Sales Enablement Analytics: Competency Metrics Matter

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The ingredients that make a successful salesperson can sometimes feel like a top-secret recipe. While most companies have top performers that consistently hit their numbers month after month, every organization has also been perplexed by reps that seem to check every box on paper, but still are unable to achieve success. This exact problem is often a core impetus of sales enablement — to put the talent acquisition, onboarding, training, coaching, and talent retention processes in place to boost the proficiency of sales reps and shrink the gap between low and high performers. In order to do this effectively, sales enablement practitioners need to prioritize competency metrics.

Competency refers to the skills, knowledge, or processes that sales reps need to master to meet the expectations of their job. Sales enablement has a critical role to play in maximizing sales rep competency, all the way from bringing great sales talent in the door to nurturing their skills through training. For top-performing sellers, it is something that they now expect from their companies.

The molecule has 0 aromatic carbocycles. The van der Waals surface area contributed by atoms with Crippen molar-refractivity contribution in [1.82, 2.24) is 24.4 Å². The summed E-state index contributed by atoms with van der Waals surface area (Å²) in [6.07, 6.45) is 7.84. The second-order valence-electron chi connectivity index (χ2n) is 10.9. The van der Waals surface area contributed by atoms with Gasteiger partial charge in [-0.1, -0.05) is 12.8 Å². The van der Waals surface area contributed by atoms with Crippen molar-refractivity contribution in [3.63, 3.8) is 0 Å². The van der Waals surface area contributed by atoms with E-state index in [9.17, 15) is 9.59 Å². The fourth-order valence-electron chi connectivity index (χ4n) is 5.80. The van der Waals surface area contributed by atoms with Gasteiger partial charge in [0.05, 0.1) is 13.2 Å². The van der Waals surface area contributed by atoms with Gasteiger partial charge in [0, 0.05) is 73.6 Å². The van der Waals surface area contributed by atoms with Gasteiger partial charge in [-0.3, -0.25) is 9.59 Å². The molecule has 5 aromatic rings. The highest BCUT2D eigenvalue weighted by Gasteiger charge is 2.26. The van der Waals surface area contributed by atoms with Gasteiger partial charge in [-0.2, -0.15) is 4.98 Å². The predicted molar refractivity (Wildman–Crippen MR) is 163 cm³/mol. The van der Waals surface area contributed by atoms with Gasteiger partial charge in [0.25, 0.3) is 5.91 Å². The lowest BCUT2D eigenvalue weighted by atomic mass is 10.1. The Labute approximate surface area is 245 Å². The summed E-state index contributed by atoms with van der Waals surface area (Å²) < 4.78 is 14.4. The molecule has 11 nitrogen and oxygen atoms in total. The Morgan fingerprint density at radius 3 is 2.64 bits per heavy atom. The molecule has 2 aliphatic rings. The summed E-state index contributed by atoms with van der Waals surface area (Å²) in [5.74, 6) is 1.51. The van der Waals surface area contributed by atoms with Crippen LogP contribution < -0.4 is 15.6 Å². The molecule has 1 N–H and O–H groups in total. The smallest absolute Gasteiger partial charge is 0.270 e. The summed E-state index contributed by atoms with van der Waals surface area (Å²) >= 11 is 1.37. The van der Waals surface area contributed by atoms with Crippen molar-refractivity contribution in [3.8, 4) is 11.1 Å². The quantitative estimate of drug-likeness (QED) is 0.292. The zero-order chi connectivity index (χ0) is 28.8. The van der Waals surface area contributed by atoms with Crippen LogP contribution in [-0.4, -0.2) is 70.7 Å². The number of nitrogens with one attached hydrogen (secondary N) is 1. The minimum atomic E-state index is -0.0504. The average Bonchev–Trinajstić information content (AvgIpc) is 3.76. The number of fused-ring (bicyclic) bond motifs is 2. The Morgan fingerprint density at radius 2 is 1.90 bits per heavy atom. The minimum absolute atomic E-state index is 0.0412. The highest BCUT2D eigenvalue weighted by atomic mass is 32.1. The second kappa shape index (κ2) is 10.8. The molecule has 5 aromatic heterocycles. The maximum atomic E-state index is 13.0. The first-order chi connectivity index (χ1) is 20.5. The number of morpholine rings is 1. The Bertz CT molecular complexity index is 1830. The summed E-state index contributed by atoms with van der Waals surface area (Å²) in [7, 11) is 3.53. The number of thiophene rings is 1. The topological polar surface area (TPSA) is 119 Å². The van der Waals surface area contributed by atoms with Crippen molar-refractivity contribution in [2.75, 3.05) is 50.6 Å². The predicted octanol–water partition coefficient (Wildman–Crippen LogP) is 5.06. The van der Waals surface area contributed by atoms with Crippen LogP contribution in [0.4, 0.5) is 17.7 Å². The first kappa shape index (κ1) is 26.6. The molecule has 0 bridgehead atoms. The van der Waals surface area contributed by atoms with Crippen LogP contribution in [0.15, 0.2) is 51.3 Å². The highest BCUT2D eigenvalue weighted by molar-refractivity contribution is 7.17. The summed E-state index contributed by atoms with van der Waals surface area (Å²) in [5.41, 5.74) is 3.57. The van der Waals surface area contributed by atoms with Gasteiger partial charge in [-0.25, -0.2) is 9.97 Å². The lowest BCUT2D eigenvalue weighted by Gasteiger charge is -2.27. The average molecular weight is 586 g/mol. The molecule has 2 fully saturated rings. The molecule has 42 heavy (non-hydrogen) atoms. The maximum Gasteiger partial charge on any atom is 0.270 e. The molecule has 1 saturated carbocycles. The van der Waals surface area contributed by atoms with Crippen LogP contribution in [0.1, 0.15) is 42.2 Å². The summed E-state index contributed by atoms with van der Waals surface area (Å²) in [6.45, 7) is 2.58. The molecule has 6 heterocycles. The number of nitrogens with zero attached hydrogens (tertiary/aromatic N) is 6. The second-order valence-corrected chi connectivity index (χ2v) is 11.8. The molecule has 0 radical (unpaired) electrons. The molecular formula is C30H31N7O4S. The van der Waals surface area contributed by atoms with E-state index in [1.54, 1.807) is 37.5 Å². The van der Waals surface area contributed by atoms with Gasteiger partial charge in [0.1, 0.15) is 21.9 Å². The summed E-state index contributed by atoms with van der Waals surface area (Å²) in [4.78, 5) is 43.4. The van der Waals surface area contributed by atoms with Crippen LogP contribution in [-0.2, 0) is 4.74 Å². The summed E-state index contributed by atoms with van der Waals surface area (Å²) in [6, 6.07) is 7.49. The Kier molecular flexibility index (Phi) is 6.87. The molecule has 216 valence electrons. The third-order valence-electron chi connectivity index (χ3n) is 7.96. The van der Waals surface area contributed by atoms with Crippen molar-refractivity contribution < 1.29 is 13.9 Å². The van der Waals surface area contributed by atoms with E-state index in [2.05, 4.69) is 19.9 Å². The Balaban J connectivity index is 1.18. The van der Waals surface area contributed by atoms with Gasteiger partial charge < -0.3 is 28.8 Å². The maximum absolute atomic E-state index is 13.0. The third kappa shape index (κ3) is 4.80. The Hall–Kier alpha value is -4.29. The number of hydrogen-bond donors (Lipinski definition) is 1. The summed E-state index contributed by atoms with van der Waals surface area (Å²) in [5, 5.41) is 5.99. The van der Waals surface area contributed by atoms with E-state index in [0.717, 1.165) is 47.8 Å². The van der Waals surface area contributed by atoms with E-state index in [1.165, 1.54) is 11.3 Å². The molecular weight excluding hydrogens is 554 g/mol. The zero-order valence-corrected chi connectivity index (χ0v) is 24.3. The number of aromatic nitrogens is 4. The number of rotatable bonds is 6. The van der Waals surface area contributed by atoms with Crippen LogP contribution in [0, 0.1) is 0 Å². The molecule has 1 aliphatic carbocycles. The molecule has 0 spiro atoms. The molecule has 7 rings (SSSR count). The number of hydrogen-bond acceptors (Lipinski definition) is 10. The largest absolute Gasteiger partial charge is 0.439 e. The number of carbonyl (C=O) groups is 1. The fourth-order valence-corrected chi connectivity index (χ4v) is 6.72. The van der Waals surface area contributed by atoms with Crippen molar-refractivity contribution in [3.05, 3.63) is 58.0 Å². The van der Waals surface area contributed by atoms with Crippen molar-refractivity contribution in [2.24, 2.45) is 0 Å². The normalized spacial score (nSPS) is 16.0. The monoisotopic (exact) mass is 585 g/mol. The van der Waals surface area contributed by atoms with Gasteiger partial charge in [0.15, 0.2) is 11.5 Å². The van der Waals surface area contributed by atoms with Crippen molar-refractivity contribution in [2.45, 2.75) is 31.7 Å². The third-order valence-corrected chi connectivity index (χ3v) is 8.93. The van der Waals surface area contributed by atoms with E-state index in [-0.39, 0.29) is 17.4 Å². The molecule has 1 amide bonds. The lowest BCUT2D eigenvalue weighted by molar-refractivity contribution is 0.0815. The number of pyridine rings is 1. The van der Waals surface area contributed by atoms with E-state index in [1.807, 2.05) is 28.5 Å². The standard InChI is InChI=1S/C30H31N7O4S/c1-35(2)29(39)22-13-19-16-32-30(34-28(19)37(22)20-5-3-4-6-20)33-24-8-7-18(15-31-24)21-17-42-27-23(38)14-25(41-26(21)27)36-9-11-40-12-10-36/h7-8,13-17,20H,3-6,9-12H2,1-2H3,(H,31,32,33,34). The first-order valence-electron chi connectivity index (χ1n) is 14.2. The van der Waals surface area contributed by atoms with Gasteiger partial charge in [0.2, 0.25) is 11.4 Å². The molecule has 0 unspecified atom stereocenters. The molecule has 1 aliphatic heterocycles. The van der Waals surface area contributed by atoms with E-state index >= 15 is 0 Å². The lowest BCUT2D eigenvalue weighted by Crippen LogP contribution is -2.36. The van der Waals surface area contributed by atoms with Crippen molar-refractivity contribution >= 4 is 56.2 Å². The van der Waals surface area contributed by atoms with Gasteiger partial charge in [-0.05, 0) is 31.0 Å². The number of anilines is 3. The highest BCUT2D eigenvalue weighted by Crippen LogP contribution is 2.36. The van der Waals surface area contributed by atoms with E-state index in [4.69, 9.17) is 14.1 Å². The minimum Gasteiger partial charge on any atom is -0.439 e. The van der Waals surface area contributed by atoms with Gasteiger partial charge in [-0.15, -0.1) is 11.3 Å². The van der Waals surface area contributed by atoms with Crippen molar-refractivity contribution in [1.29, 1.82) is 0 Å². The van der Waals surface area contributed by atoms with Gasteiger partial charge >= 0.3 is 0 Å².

“High performing sellers are much more in demand for real-time learning, development, and training,” said Peter Ostrow, senior research director at SiriusDecisions. “They’re also expecting a lot more from their sales employers when it comes to permanent paths towards career development, better competency development, and skills, right from day one on the job.”

Prioritizing competency is necessary for sellers to keep up with the pace of rapid change in the modern selling environment. As trends and dynamics in the market continuously evolve, sales enablement must ensure that sales reps have the skills and competencies to guide buyers toward a decision in their favor.